Last week I was at the John Jay College of Criminal Justice (JJ) in New York to speak on the ills of our system. A small group of Masters students listened to me with rapt attention, when I gave an account of our problems in bringing offenders to book. Many of them had heard of Jessica Lal thanks to the extensive media attention. The connection was almost instant because one JJ student, 24-year-old Imette St.Guillen, had been raped and murdered in Manhattan just a few weeks earlier and the college had still not recovered from the trauma. A portrait of this beautiful lady greets visitors at the portal of this famous centre of learning. My audience raised a whole lot of issues that not only highlighted fair knowledge of the intricacies of the criminal justice system, but certainly pointed to a concern that their academic pursuits should somehow dovetail with practices on ground. And, this is what has always struck me most about the U.S. What you learn at universities should be relevant and useful to the real world. It is my regret that we in India have not learnt to appreciate the value of this link. This is what I felt when I came back from the Temple University, Philadelphia, in the early 1990s. I still feel the same way about the gap between academia and the hard realities of what is happening in the field, something that will always detract from the merit of most of our research, at least in the realm of crime and its handling.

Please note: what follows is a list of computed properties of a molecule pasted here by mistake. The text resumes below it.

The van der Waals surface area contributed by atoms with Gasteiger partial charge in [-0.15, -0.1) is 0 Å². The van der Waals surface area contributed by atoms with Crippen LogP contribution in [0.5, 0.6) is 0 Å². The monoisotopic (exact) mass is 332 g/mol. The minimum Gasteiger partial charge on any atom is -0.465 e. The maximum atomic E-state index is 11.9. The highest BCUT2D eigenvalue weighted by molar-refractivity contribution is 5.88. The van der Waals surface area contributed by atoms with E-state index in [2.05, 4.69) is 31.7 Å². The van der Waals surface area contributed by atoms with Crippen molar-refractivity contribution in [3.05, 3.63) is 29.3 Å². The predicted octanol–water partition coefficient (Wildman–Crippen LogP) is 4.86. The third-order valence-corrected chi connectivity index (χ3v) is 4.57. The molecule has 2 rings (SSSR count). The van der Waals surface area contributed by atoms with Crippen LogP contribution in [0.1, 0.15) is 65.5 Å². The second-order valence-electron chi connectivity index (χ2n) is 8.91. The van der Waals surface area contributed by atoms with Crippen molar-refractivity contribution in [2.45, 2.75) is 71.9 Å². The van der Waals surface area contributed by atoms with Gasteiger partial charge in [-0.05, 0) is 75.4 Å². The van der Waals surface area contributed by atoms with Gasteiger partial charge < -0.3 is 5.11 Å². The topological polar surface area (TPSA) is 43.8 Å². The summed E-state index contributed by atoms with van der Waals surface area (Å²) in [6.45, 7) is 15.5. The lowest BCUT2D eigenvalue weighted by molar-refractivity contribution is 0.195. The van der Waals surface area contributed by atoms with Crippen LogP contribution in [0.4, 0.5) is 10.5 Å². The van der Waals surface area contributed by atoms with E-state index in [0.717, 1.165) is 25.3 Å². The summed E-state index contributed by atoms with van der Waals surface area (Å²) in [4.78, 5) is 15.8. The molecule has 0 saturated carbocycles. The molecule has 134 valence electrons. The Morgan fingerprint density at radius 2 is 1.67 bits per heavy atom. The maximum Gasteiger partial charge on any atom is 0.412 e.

JJ, named after the U.S. Supreme Court's first Chief Justice who belonged to New York and was also the State Supreme Court's first Chief Justice, fills the gap admirably well. I am told on authority that whenever some sensational crime happens in New York city and there are grey areas that call for application of science and technology, JJ gets a call for assistance from law enforcement. This is logical, but so different from our perceptions in India. But then there is always a clash between logic and ego, and many of us in the police have a king-size ego that blinds us grievously. The New York Police Department (NYPD) is one of the grateful beneficiaries of JJ's expertise.